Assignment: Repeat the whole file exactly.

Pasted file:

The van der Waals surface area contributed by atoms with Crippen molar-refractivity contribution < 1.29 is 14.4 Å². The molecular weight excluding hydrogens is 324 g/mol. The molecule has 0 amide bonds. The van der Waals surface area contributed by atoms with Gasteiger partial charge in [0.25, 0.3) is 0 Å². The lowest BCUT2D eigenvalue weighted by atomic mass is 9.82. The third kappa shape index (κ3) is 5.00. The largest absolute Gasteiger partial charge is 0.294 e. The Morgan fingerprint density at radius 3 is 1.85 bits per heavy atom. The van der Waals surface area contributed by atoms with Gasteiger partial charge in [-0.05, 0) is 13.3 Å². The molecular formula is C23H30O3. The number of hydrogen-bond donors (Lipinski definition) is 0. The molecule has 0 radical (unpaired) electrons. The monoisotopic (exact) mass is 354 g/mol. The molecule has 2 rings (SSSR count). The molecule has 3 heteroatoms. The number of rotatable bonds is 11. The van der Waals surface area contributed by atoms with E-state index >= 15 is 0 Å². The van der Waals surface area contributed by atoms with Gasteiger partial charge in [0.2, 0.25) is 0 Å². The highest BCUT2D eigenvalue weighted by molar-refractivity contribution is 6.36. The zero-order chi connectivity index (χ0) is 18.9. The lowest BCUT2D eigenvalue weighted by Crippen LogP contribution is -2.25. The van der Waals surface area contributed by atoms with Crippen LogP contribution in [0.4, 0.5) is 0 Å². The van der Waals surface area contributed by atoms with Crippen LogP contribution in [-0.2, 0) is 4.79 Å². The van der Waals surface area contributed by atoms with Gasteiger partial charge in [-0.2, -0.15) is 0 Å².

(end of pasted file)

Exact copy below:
The van der Waals surface area contributed by atoms with Crippen molar-refractivity contribution < 1.29 is 14.4 Å². The molecular weight excluding hydrogens is 324 g/mol. The molecule has 0 amide bonds. The van der Waals surface area contributed by atoms with Gasteiger partial charge in [0.25, 0.3) is 0 Å². The lowest BCUT2D eigenvalue weighted by atomic mass is 9.82. The third kappa shape index (κ3) is 5.00. The largest absolute Gasteiger partial charge is 0.294 e. The Morgan fingerprint density at radius 3 is 1.85 bits per heavy atom. The van der Waals surface area contributed by atoms with Gasteiger partial charge in [-0.05, 0) is 13.3 Å². The molecular formula is C23H30O3. The number of hydrogen-bond donors (Lipinski definition) is 0. The molecule has 0 radical (unpaired) electrons. The monoisotopic (exact) mass is 354 g/mol. The molecule has 2 rings (SSSR count). The molecule has 3 heteroatoms. The number of rotatable bonds is 11. The van der Waals surface area contributed by atoms with E-state index >= 15 is 0 Å². The van der Waals surface area contributed by atoms with Gasteiger partial charge in [0.2, 0.25) is 0 Å². The highest BCUT2D eigenvalue weighted by molar-refractivity contribution is 6.36. The zero-order chi connectivity index (χ0) is 18.9. The lowest BCUT2D eigenvalue weighted by Crippen LogP contribution is -2.25. The van der Waals surface area contributed by atoms with Crippen LogP contribution in [0.4, 0.5) is 0 Å². The van der Waals surface area contributed by atoms with Crippen LogP contribution in [-0.2, 0) is 4.79 Å². The van der Waals surface area contributed by atoms with Gasteiger partial charge in [-0.2, -0.15) is 0 Å².